With the EU legislation concerning batteries currently being discussed in Brussels, the industry organization CONEBI has voiced its concerns on e-bike battery repairs. “CONEBI is a strong supporter of only using original OEM certified batteries on e-bikes, we highly discourage end-users to make use of any repair services,” the industry association says in a position paper.
The proposal for a new EU Battery Regulation was released by the European Commission in December 2020. The new proposal stipulated that batteries placed on the EU market should become sustainable, high-performing and safe all along their entire life cycle. Above all, the proposal suggests that (e-bike) batteries should be designed as such that they facilitate the reuse, repair and recycling of batteries and the appliances in which they are integrated.
E-bikes need safe, high-quality batteries
With sales of e-bikes reaching 4.5 million units in Europe in 2020, the industry organisation, Confederation of the European Bicycle Industry (CONEBI), has been directly involved in the EU advocacy process to state the importance of safe and high-quality e-bike batteries for European consumers. This includes warning about the safety concerns involved with battery repair.
Writing in a position paper on E-Bike Battery Repair, CONEBI says, “Currently there is no sound technical framework for repairing or remanufacturing e-bike batteries which is aligned with the type approval of batteries and thus with well-defined parts requirements and product/production process quality, product responsibility and certification and transport safety aspects as well as safety testing of batteries. Lacking this framework, any kind of battery repairing or remanufacturing can lead to loss of type approval and also to uncontrolled, potentially unsafe situations during actual use.”
New is best – for now
CONEBI goes on to say that is “a good decision for the consumer to invest in a new, compatible, higher quality and more innovative e-bike battery at the end of the lifetime of the first battery, if available.” However, the industry association does not rule out the possibility of repairs in the future. “Increasing the lifetime of batteries is an ongoing development process in the whole battery/mobility industry as is the investigation into the development of certified processes that may make repairing e-bike batteries possible in the future.
Additionally, together with other 10 industry associations – including the Advanced Rechargeable & Lithium Batteries Association (RECHARGE), Home Appliance Europe (APPLiA) and the European Portable Battery Association (EPBA) – CONEBI is also calling for clear rules on battery replaceability within the framework of the new EU Batteries Regulation. The joint position paper can be found here.
‘We do not yet know what conditions will apply to the category of LEV batteries and in that respect we are concerned’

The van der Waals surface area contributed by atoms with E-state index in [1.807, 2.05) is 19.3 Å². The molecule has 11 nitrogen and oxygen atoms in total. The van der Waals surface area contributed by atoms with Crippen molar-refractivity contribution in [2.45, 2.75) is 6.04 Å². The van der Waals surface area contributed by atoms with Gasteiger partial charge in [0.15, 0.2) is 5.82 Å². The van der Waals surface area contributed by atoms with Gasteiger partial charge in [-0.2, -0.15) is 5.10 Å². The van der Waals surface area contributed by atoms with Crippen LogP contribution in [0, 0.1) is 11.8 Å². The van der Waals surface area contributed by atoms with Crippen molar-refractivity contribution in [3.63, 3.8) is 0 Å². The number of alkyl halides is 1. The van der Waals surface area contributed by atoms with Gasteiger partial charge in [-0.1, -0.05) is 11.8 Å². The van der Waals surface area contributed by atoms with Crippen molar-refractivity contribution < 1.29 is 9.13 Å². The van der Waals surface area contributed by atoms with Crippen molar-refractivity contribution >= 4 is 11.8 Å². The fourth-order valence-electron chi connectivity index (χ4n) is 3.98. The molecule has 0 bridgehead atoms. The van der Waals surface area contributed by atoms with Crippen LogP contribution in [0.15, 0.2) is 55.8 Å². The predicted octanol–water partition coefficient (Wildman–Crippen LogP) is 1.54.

warns Annick Roetynck of trade association LEVA-EU.
Separate category for LEVs
Besides CONEBI, other trade associations are also citing their concerns about the new Battery Regulation proposal. One of those is the trade association LEVA-EU. “We welcome the separate category which has been created for batteries for light electric vehicles,” says Annick Roetynck of LEVA-EU. “We have put in a lot of effort. Initially the LEV batteries were categorised as portable batteries and electric car batteries, which was anything but a suitable solution. However, we do not yet know what conditions will apply to the category of LEV batteries and in that respect we are concerned these conditions will be so strict that it will be very difficult for LEV battery producers to comply.”
“LEV batteries have to be sustainable while recycling and reuse is very essential, but it should not be the case that the conditions are unfeasible and thus endanger the survival of the LEV battery manufacturers.
A potential threat?
“A shortage of LEV batteries could also threaten the future of LEV manufacturers,” warns Roetynck . “LEVs offer great potential to make transport more sustainable, as the DLR study LEV4Climate has shown. It should not be the case that people jeopardise this sustainability in order to be the best student in the class when it comes to batteries.”
“Because the LEV battery category was introduced into the legal text during the decision-making process, the European Commission did not carry out an impact assessment. LEVA-EU has asked them to do that impact assessment before introducing very strict requirements in order to enter into a dialogue with the LEV sector about how to make LEV batteries more sustainable and circular. So we are now anxiously awaiting the final text,” concludes Roetynck.